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[Federal Register Volume 73, Number 73 (Tuesday, April 15, 2008)]
[Notices]
[Page 20293]
From the Federal Register Online via the Government Printing Office [www.gpo.gov]
[FR Doc No: E8-7855]


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DEPARTMENT OF HEALTH AND HUMAN SERVICES

Agency for Toxic Substances and Disease Registry


Statement of Organization, Functions and Delegations of Authority

    Part J (Agency for Toxic Substances and Disease Registry) of the 
Statement of Organization, Functions, and Delegations of Authority of 
the Department of Health and Human Services (50 FR 25129-25130, dated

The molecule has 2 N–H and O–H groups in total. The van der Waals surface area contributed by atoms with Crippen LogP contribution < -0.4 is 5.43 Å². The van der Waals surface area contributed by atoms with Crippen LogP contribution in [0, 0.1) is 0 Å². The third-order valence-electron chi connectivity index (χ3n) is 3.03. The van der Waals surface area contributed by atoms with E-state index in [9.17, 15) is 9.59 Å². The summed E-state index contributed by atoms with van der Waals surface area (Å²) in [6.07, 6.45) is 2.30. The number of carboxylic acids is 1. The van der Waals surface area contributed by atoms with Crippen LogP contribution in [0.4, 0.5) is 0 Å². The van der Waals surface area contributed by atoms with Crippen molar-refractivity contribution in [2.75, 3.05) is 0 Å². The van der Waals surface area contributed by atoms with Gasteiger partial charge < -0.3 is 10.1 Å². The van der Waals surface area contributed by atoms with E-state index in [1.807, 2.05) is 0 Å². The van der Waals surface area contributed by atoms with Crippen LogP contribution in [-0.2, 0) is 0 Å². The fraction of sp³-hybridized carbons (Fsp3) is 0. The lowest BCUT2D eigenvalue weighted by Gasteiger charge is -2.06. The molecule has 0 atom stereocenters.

June 17, 1985, as amended most recently at 71 FR 58396-5 8397, dated 
October 3, 2006) is amended to reflect the reorganization of the Office 
of the Director, Agency for Toxic Substances and Disease Registry.
    Section J-B, Organization and Functions, is hereby amended as 
follows:
    After item (9) of the functional statement for the Office of the 
Director (JAA), Agency for Toxic Substances and Disease Registry (J), 
add the following: (10) serves as primary liaison between ATSDR and the 
National Center for Health Marketing on communications and marketing 
science, and its associated research and practice.
    Delete in their entirety the title and functional statement for the 
Office of Communications (JAA4).

    Dated: April 2, 2008.
Joseph Henderson,
Acting Chief Operating Officer, Centers for Disease Control and 
Prevention (CDC).
 [FR Doc. E8-7855 Filed 4-14-08; 8:45 am]
BILLING CODE 4160-70-M